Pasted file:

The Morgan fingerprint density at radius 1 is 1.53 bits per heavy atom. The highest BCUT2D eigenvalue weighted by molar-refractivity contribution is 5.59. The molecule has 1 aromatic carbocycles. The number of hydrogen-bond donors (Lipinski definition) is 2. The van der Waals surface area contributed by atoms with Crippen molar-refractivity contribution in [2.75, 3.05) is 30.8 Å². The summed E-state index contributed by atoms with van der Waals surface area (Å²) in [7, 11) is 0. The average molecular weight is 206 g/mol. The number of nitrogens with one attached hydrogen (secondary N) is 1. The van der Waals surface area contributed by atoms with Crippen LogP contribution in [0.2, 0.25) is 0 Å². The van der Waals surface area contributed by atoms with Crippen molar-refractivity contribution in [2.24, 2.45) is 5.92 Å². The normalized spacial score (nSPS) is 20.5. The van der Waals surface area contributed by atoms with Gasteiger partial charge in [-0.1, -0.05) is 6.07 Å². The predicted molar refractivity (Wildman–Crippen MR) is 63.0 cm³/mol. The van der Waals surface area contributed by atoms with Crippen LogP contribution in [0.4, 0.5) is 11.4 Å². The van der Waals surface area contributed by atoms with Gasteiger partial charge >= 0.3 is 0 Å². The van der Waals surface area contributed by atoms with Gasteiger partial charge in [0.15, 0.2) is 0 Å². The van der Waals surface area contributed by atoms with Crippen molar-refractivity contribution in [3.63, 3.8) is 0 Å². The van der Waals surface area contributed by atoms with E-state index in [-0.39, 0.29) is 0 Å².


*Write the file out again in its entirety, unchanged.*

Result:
The Morgan fingerprint density at radius 1 is 1.53 bits per heavy atom. The highest BCUT2D eigenvalue weighted by molar-refractivity contribution is 5.59. The molecule has 1 aromatic carbocycles. The number of hydrogen-bond donors (Lipinski definition) is 2. The van der Waals surface area contributed by atoms with Crippen molar-refractivity contribution in [2.75, 3.05) is 30.8 Å². The summed E-state index contributed by atoms with van der Waals surface area (Å²) in [7, 11) is 0. The average molecular weight is 206 g/mol. The number of nitrogens with one attached hydrogen (secondary N) is 1. The van der Waals surface area contributed by atoms with Crippen LogP contribution in [0.2, 0.25) is 0 Å². The van der Waals surface area contributed by atoms with Crippen molar-refractivity contribution in [2.24, 2.45) is 5.92 Å². The normalized spacial score (nSPS) is 20.5. The van der Waals surface area contributed by atoms with Gasteiger partial charge in [-0.1, -0.05) is 6.07 Å². The predicted molar refractivity (Wildman–Crippen MR) is 63.0 cm³/mol. The van der Waals surface area contributed by atoms with Crippen LogP contribution in [0.4, 0.5) is 11.4 Å². The van der Waals surface area contributed by atoms with Gasteiger partial charge >= 0.3 is 0 Å². The van der Waals surface area contributed by atoms with Gasteiger partial charge in [0.15, 0.2) is 0 Å². The van der Waals surface area contributed by atoms with Crippen molar-refractivity contribution in [3.63, 3.8) is 0 Å². The van der Waals surface area contributed by atoms with E-state index in [-0.39, 0.29) is 0 Å².